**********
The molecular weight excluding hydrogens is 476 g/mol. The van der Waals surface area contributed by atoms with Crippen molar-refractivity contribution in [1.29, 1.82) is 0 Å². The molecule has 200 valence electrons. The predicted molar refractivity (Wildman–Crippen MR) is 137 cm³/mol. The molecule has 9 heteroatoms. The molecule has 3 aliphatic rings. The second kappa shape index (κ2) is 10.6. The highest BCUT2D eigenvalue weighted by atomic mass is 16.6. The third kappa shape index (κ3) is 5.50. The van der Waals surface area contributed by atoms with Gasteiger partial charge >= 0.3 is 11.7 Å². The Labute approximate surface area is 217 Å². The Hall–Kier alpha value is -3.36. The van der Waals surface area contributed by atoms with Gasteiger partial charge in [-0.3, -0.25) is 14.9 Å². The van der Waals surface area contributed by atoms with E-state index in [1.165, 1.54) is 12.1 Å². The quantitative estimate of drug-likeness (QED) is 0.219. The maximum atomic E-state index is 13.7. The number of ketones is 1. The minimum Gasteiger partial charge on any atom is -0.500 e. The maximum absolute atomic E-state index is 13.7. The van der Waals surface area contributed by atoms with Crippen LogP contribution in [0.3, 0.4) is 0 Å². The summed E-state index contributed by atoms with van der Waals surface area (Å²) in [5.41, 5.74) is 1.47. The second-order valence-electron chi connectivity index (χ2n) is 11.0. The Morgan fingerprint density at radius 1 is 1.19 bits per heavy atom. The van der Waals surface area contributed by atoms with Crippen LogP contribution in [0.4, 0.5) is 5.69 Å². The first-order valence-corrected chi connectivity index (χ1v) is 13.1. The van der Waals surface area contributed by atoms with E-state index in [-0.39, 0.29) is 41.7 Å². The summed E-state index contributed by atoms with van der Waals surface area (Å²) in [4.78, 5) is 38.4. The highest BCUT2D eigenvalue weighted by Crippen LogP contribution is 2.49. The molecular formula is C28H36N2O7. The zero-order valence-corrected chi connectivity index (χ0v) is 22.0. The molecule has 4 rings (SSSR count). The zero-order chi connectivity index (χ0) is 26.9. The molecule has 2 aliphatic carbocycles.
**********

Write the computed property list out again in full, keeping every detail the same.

The molecular weight excluding hydrogens is 476 g/mol. The van der Waals surface area contributed by atoms with Crippen molar-refractivity contribution in [1.29, 1.82) is 0 Å². The molecule has 200 valence electrons. The predicted molar refractivity (Wildman–Crippen MR) is 137 cm³/mol. The molecule has 9 heteroatoms. The molecule has 3 aliphatic rings. The second kappa shape index (κ2) is 10.6. The highest BCUT2D eigenvalue weighted by atomic mass is 16.6. The third kappa shape index (κ3) is 5.50. The van der Waals surface area contributed by atoms with Gasteiger partial charge >= 0.3 is 11.7 Å². The Labute approximate surface area is 217 Å². The Hall–Kier alpha value is -3.36. The van der Waals surface area contributed by atoms with Gasteiger partial charge in [-0.3, -0.25) is 14.9 Å². The van der Waals surface area contributed by atoms with E-state index in [1.165, 1.54) is 12.1 Å². The quantitative estimate of drug-likeness (QED) is 0.219. The maximum atomic E-state index is 13.7. The number of ketones is 1. The minimum Gasteiger partial charge on any atom is -0.500 e. The maximum absolute atomic E-state index is 13.7. The van der Waals surface area contributed by atoms with Crippen LogP contribution in [0.3, 0.4) is 0 Å². The summed E-state index contributed by atoms with van der Waals surface area (Å²) in [5.41, 5.74) is 1.47. The second-order valence-electron chi connectivity index (χ2n) is 11.0. The Morgan fingerprint density at radius 1 is 1.19 bits per heavy atom. The van der Waals surface area contributed by atoms with Crippen LogP contribution in [0.4, 0.5) is 5.69 Å². The first-order valence-corrected chi connectivity index (χ1v) is 13.1. The van der Waals surface area contributed by atoms with E-state index in [-0.39, 0.29) is 41.7 Å². The summed E-state index contributed by atoms with van der Waals surface area (Å²) in [4.78, 5) is 38.4. The highest BCUT2D eigenvalue weighted by Crippen LogP contribution is 2.49. The molecular formula is C28H36N2O7. The zero-order valence-corrected chi connectivity index (χ0v) is 22.0. The molecule has 4 rings (SSSR count). The zero-order chi connectivity index (χ0) is 26.9. The molecule has 2 aliphatic carbocycles.